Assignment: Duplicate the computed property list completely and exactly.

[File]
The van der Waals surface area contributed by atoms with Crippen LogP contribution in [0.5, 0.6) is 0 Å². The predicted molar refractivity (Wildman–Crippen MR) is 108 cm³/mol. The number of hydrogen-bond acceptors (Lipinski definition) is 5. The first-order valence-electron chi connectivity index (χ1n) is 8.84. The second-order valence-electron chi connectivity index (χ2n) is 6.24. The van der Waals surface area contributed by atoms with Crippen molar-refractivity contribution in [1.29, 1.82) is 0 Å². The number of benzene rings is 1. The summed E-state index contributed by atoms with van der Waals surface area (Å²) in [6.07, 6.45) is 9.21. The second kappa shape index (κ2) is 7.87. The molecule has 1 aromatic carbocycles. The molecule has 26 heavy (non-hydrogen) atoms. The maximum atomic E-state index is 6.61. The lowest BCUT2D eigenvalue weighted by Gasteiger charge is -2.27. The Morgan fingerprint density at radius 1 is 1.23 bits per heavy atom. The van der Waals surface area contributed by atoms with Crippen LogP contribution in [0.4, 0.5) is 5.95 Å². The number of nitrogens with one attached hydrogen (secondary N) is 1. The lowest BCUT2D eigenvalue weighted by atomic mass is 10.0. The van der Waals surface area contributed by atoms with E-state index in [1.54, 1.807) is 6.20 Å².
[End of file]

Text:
The van der Waals surface area contributed by atoms with Crippen LogP contribution in [0.5, 0.6) is 0 Å². The predicted molar refractivity (Wildman–Crippen MR) is 108 cm³/mol. The number of hydrogen-bond acceptors (Lipinski definition) is 5. The first-order valence-electron chi connectivity index (χ1n) is 8.84. The second-order valence-electron chi connectivity index (χ2n) is 6.24. The van der Waals surface area contributed by atoms with Crippen molar-refractivity contribution in [1.29, 1.82) is 0 Å². The number of benzene rings is 1. The summed E-state index contributed by atoms with van der Waals surface area (Å²) in [6.07, 6.45) is 9.21. The second kappa shape index (κ2) is 7.87. The molecule has 1 aromatic carbocycles. The molecule has 26 heavy (non-hydrogen) atoms. The maximum atomic E-state index is 6.61. The lowest BCUT2D eigenvalue weighted by Gasteiger charge is -2.27. The Morgan fingerprint density at radius 1 is 1.23 bits per heavy atom. The van der Waals surface area contributed by atoms with Crippen LogP contribution in [0.4, 0.5) is 5.95 Å². The number of nitrogens with one attached hydrogen (secondary N) is 1. The lowest BCUT2D eigenvalue weighted by atomic mass is 10.0. The van der Waals surface area contributed by atoms with E-state index in [1.54, 1.807) is 6.20 Å².